What Is Normal for School During the Pandemic?
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It’s been a long few months of home-schooling. Some have been successful while others struggled. Home-schooling during COVID-19 forced me to face realities that had been in front of me for a while. While many children have had difficulties during this time, whether it be from anxiety, difficulty with social isolation, or the lack of routine, my children have also had their challenges. When COVID-19 hit, I never thought that just four months later I would be in this spot, but for us, navigating “back to school” this year is going to be more about new experiences than anything else, as I plan to change my son's school this September.
On the last day of school, I was driving in the car with my son and he mentioned how he was sad that school was over. At first, I was caught off guard, but as I continued to listen to him, I understood what he meant. He wasn’t sad that the online learning was over (what kid would be?), but he was sad that he wouldn’t be going back to school with the friends in his class as they all move to different classes next year. I turned around to see his hands covering his eyes and realized that he was crying.
What Did School in the COVID Age Teach Me?
The end of the year brought an overwhelming sadness for him and a feeling of loss for what he and his peers missed in the past few months. He shared his worries about not being in class with many of his friends next year, and I suddenly felt like I had been punched in the stomach and was short of breath. I reminded Jonah in that moment that his friends are his friends, and that even if they are in different classes next year, they will still remain friends. I also reminded him that he is one of the friendliest people I have ever met, and that no matter what class he is in, he will continue to make new friends.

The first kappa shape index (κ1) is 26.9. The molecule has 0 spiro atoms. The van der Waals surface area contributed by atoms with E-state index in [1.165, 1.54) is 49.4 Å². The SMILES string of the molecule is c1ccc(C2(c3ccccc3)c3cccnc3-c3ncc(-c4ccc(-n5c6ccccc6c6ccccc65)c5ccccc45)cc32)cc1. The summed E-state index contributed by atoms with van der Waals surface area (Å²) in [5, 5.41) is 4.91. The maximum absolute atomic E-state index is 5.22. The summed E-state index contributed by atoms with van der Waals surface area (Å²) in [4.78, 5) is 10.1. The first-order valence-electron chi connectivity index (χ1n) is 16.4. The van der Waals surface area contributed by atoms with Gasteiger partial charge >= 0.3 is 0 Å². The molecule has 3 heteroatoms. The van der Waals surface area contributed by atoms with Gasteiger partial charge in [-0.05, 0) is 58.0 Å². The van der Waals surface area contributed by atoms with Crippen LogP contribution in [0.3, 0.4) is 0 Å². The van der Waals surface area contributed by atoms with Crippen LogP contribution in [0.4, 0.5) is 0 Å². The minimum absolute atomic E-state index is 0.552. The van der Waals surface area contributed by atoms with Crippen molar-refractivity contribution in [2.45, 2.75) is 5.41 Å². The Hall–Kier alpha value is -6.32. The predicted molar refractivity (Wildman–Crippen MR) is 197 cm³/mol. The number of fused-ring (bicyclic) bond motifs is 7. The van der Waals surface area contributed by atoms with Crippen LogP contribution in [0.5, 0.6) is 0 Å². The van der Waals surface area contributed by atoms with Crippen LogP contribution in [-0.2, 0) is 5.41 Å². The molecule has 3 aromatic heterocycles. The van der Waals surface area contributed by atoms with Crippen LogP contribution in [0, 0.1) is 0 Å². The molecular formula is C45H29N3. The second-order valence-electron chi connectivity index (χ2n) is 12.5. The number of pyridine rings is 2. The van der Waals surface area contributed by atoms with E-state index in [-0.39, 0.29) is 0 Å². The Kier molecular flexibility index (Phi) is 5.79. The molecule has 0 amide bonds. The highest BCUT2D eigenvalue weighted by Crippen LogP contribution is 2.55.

He shared his worries about not being in class with many of his friends next year, and I suddenly felt like I had been punched in the stomach and was short of breath.
I am faced with a decision that I can no longer ignore. Being out of school for four months made Jonah’s academic struggles crystal clear to me, and the decision to move him to a smaller school will ensue in September. While most kids will be looking forward to going back to school in some way — whether it be virtually in Zoom classes with their friends or back to a physical school that is familiar to them — I am faced with telling Jonah that he will be going somewhere new. I am sure that we will both feel a bit anxious about it. He will be anxious to go to a school with all new kids, to a school without his sister, to a school that he can’t walk to. I will be feeling anxious about him and how he will adjust. I will feel anxious about how to make it all work — getting two kids to two different schools, being involved on the parent council at two different schools.
Our back-to-school prep will likely be test drives from one location to another, coordinating possible schedules and learning the new routine of a new school. We will need to make playdates with potential new friends and so much more. Am I nervous for September? Yes. Am I excited for them to have some normalcy? Yes. Am I worried about what it will all look like, from new schools to a potential second wave of COVID-19? Yes. But whatever will be will be, and we will continue to get through that as we have this.
For us, preparing for back to school will be a time of anxiety, but it will also be an exciting time, knowing that he will be going to a school where he can get the academic support he needs so that he can shine in all areas and feel confident academically.